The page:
Another exercise in American democracy has come and gone. Now, hopefully, the campaigns will get their signs picked up before the snow flies.
As we prepare for another Maine winter, what can we learn from Tuesday’s results?
Maine is a center-right state. Yes, the retort to this assertion will be “but Medicaid expansion!” However, advocates made quite a large to-do about the policy being “bipartisan,” with GOP states and governors — including Vice President Mike Pence — having adopted it in years past. Either advocates truly believed the policy transcended politics as a “common sense” measure, or they just applied that veneer to gain an electoral advantage.
If you believe Critical Insights’ polling, a majority of registered Republicans agreed with the policy. The right side of the aisle in Maine was represented publicly by Sens. Tom Saviello and Roger Katz. So while it is a proposal aligned more with the left, the vote indicates its support — and the victory — encompassed the center of the spectrum.
Meanwhile, if you look at Waterville, Saco, and Auburn, you will find mayors of a more conservative bent. Lewiston has deja vu all over again, with the unabashed progressive Ben Chin winning a plurality on election night. However, he will face a single, conservative challenger, Shane Bouchard, in a December runoff. If 2015 is any guide, Lewiston will see a new Republican mayor next month.
Even dear Portland hewed to the right side of the left edge. No one will confuse our largest city with a bastion of conservatism, but super-NIMBYism — in the form of neighborhood zoning vetoes — and government central planning — also known as “rent control” — went down in flames. These were both anti-development proposals; Portland’s voters took positions aligned with a market-driven approach.
The same holds true with the city council. While officially non-partisan — and indeed, all candidates were some flavor of Democrat — those put forward by the self-styled Progressive Portland and Maine People’s Alliance crowds found themselves significantly short in the vote count. The more steady, level-headed “centrist” candidates won.
Money is neither everything nor the only thing. Quick: what’s the best way to lose $10 million? Bet Maine people will pass a law giving you exclusive rights to a casino in the most populated part of the state.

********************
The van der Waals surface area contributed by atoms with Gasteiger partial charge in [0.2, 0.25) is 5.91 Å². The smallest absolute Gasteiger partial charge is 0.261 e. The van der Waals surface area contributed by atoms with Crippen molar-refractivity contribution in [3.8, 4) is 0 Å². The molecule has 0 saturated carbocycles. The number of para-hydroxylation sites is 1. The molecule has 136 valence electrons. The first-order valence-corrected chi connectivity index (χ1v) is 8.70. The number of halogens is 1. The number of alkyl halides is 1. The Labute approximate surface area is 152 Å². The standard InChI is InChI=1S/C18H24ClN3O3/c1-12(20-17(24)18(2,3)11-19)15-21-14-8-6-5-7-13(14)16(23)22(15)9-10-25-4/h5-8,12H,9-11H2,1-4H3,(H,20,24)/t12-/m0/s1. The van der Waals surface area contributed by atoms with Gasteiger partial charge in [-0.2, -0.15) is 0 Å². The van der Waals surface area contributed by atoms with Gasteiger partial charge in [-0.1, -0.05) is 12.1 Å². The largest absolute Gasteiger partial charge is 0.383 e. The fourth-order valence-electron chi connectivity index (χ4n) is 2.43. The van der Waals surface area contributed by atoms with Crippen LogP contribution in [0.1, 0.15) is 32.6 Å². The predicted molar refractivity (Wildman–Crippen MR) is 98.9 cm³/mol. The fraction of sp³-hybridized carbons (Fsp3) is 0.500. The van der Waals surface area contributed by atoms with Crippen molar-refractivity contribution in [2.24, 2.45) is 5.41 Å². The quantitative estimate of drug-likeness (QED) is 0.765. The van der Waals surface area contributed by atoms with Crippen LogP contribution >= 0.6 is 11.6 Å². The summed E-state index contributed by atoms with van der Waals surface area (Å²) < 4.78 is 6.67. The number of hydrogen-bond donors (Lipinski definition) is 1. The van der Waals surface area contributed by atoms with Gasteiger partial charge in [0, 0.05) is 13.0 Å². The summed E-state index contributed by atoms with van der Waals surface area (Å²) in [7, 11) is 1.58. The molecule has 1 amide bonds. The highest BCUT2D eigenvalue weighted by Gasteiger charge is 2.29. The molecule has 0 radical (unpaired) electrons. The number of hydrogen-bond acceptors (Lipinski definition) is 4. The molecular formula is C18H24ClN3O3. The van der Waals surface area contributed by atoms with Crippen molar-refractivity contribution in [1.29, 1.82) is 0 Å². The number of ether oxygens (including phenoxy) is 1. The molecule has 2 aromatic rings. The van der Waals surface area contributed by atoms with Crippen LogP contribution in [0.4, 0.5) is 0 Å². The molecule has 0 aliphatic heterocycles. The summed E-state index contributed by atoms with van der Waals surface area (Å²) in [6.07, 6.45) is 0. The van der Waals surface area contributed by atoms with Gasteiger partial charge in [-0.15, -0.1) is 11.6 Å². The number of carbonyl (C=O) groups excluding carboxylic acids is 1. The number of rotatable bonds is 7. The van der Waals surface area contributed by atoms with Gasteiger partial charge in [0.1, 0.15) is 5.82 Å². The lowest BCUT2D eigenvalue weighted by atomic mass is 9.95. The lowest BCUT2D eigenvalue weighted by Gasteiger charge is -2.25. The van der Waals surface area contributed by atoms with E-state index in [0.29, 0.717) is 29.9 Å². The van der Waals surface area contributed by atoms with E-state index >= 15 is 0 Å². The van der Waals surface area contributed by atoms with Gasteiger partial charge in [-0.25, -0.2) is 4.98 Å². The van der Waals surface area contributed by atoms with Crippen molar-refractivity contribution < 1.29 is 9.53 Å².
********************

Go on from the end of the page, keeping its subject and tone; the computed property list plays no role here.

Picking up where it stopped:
Shawn Scott paid around $160 for every “yes” vote. The “no” campaign spent about $2.60. For the Medicaid expansion vote, the “yes” campaign had a per voter cost of $11.36, while the “no” side was under $3 each.
In one ballot question, big money won. In the other, it lost — bigly.
The fact remains that dollars, while important, are far from the only factor in a successful campaign. For all the cries about money in politics, all it seems to buy is more high-priced consultants and ad time. It seems that we are approaching the day where it becomes clear to candidates and committees that you can’t, in fact, buy the ballot box. That day can’t come too soon.
Fights are far from over. Gov. Paul LePage made headlines shortly after the results came in, stating he would not support enacting Medicaid expansion through tax hikes or raiding the rainy day fund. Not surprisingly, he found harsh words from advocates.
Proponents of the expansion question had learned from the past. When the referendum requiring the state to pay 55 percent of school costs was passed, it wasn’t tied to funding. It was a great idea in the abstract. So when many of those same activists worked on last year’s school funding ballot initiative, they tied it to a 3 percent surcharge on income taxes for “the rich.”
The result? Their popular proposal barely eked out a victory. And after it won, Democrats and Republicans alike teamed up to repeal the tax increase.
Now, MaineCare’s enrollment is supposed to, by law, add 80,000 people. But that idea passed in the abstract. Finding the money to pay for it — whether $50 million or $100 million per year — remains up in the air. And all the Ethics Commission fines in the world can’t pay for it.
So, if I’m correct that Maine remains a center-right state, then buckle-up. Spending is easy; funding is hard. It’s going to be a long winter — and a wild ride.